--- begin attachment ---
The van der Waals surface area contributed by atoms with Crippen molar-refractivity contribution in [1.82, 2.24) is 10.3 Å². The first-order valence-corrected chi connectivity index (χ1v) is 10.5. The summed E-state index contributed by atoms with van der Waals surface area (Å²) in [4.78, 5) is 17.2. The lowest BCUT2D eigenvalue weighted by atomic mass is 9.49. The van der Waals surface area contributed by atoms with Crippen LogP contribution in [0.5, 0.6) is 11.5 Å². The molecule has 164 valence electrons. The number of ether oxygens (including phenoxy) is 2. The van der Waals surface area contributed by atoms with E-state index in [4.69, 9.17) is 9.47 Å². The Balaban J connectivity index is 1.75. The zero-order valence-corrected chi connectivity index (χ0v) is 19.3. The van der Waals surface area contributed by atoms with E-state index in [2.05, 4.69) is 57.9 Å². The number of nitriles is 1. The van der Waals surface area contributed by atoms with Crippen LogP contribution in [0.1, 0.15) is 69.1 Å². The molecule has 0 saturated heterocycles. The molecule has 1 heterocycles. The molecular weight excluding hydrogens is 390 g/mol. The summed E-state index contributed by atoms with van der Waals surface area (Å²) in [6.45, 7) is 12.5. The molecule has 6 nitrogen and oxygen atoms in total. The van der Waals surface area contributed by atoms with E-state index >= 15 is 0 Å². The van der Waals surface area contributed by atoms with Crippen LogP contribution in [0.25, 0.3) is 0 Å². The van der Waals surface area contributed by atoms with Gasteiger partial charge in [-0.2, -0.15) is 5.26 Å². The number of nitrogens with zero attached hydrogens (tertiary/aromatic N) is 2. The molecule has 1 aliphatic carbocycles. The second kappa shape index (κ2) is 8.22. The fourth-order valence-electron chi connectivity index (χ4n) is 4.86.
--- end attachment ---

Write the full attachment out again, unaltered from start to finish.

The van der Waals surface area contributed by atoms with Crippen molar-refractivity contribution in [1.82, 2.24) is 10.3 Å². The first-order valence-corrected chi connectivity index (χ1v) is 10.5. The summed E-state index contributed by atoms with van der Waals surface area (Å²) in [4.78, 5) is 17.2. The lowest BCUT2D eigenvalue weighted by atomic mass is 9.49. The van der Waals surface area contributed by atoms with Crippen LogP contribution in [0.5, 0.6) is 11.5 Å². The molecule has 164 valence electrons. The number of ether oxygens (including phenoxy) is 2. The van der Waals surface area contributed by atoms with E-state index in [4.69, 9.17) is 9.47 Å². The Balaban J connectivity index is 1.75. The zero-order valence-corrected chi connectivity index (χ0v) is 19.3. The van der Waals surface area contributed by atoms with E-state index in [2.05, 4.69) is 57.9 Å². The number of nitriles is 1. The van der Waals surface area contributed by atoms with Crippen LogP contribution in [0.1, 0.15) is 69.1 Å². The molecule has 0 saturated heterocycles. The molecule has 1 heterocycles. The molecular weight excluding hydrogens is 390 g/mol. The summed E-state index contributed by atoms with van der Waals surface area (Å²) in [6.45, 7) is 12.5. The molecule has 6 nitrogen and oxygen atoms in total. The van der Waals surface area contributed by atoms with E-state index >= 15 is 0 Å². The van der Waals surface area contributed by atoms with Crippen LogP contribution in [0.25, 0.3) is 0 Å². The van der Waals surface area contributed by atoms with Gasteiger partial charge in [-0.2, -0.15) is 5.26 Å². The number of nitrogens with zero attached hydrogens (tertiary/aromatic N) is 2. The molecule has 1 aliphatic carbocycles. The second kappa shape index (κ2) is 8.22. The fourth-order valence-electron chi connectivity index (χ4n) is 4.86.